Whether you’re gambling or want to help a degenerate gambler, this is a guide for you. We know you’re in a tough spot and want to do our best to get you the support you need.
What does degenerate mean?
In essence, degenerate means that a person has lowered their standards of intelligence and morals. Compulsive behavior characterizes the person to continue doing something, no matter the cost.
So what does it mean to be a degenerate gambler? First, a degenerate gambler is another word for a compulsive gambler or gambling addict. A degenerate gambler could bet on anything. In our article about the gambling addiction curve, the final stage of the curve describes a degenerate gambler well.
- The next bet controls every aspect of the person’s life.
- The person lies to people around him.
- The person borrows money everywhere to finance his gambling.
- Gambling isn’t fun anymore; it’s part of compulsive behavior.
Degenerate gamblers often go one step further; they often engage in crime to finance their gambling addiction. According to a study (Zorland J, Mooss A, Perkins, 2008), about half of the people experiencing gambling problems have committed crimes.
In the movie Goodfellas with Robert De Niro, there is a scene with a characteristical degenerate gambler.
Definition of a degenerate gambler
In the Swedish podcast “Framgångspodden” by Alexander Pärleros, a Swedish compulsive gambler describes his gambling story. He went from being a highly trusted citizen with a well-paid job, a fancy car, and many friends to a degenerate gambler, committing fraud on his friends to finance his gambling. How is that possible?
A common misconception is that degenerate gamblers continue gambling to recover their lost money. But according to escape theory, addiction is more driven by trying to escape than to win back money. On QuitGamble.com, we work on the premise that pain is the cause of addiction, and gambling is one way to escape it. We would use a similar definition of a degenerate gambler as for gambling addiction.
We define gambling addiction as: If a person who experiences pain gets an urge to gamble, they are a gambling addict.
As part of the podcast story, the compulsive gambler explains how his gambling completely changed after a car accident. The accident changed his life, and he could no longer work as he had done before. Gambling became an escape, a refuge from the pain.
How to help a degenerate gambler
If you’re trying to support a degenerate gambler, we recommend you read our: How to help a gambling addict guide. It’s an extensive guide full of tips and tools that we believe you’ll find helpful. One of the keys is to focus on yourself first to avoid falling into a co-dependence.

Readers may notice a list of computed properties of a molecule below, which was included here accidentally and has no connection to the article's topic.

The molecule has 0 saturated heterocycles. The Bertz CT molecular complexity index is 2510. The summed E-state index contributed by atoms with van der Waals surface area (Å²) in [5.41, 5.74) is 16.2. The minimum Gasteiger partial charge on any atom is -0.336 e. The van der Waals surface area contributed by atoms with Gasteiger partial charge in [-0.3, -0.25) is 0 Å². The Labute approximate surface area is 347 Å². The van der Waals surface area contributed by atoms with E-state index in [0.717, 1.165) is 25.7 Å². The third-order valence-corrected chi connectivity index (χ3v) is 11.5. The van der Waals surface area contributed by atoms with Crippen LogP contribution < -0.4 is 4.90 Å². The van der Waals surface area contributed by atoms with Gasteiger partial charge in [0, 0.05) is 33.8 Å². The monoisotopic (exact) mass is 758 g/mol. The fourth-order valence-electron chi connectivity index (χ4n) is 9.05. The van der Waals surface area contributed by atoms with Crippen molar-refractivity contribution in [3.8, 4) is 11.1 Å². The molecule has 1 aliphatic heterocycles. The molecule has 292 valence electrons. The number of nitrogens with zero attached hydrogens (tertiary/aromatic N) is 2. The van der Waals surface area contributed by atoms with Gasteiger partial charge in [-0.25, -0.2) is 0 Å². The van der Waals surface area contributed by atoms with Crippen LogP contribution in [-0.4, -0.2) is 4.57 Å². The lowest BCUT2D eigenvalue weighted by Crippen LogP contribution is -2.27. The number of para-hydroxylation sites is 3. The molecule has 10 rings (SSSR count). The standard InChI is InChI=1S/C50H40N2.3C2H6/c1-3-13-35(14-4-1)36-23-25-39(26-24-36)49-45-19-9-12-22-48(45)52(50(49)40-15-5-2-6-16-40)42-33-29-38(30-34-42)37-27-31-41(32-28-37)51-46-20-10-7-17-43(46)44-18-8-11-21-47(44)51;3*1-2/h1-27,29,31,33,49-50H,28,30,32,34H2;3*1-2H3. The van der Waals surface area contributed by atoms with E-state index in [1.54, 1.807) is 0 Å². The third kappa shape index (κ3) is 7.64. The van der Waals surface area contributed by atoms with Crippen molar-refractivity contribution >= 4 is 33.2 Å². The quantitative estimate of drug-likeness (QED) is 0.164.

Suppose you want to stop gambling and create a change in your life. We want to support you as much as possible. Change can only come from you, but it’s easier if you have a good support network. In our community, you’ll find 100s of people with similar experiences. From today, you’re not alone anymore.
To break free from addiction, the first step is understanding what the habit is doing for us. It begins by answering the following questions:
- What happens when you gamble?
- Does it create a moment of peace when nothing else matters?
- Could that be the reason it’s so hard to quit?
We believe pain is the cause of addiction, so understanding how gambling affects us and what happens when we gamble is vital. To help you, we’ve developed a test called “The Happiness Test”. It’ll not tell you if you have gambling problems. That, you probably already know. Instead, the test will give you an indication of what causes pain in your life. Maybe, that can help explain why gambling is so attractive to you.
If you want to break free from degenerate behavior, working on its causes will be easier than just trying to change the behavior from one day to another. Our free video courses help our members work with themselves to decrease or transform their pain. For instance, do you think you’d gamble less if you didn’t feel stressed, lonely, or bored?
No matter which way you choose for your recovery, we wish you all the best. Good Luck!
- Zorland J, Mooss A, Perkins A. Gambling and offending: An examination of the literature. Georgia State University Gambling Project 2008.
- Read more about the movie on Wikipedia.
- Framgångspodden Epidsode 240 – Lukas Betting lost $1.5M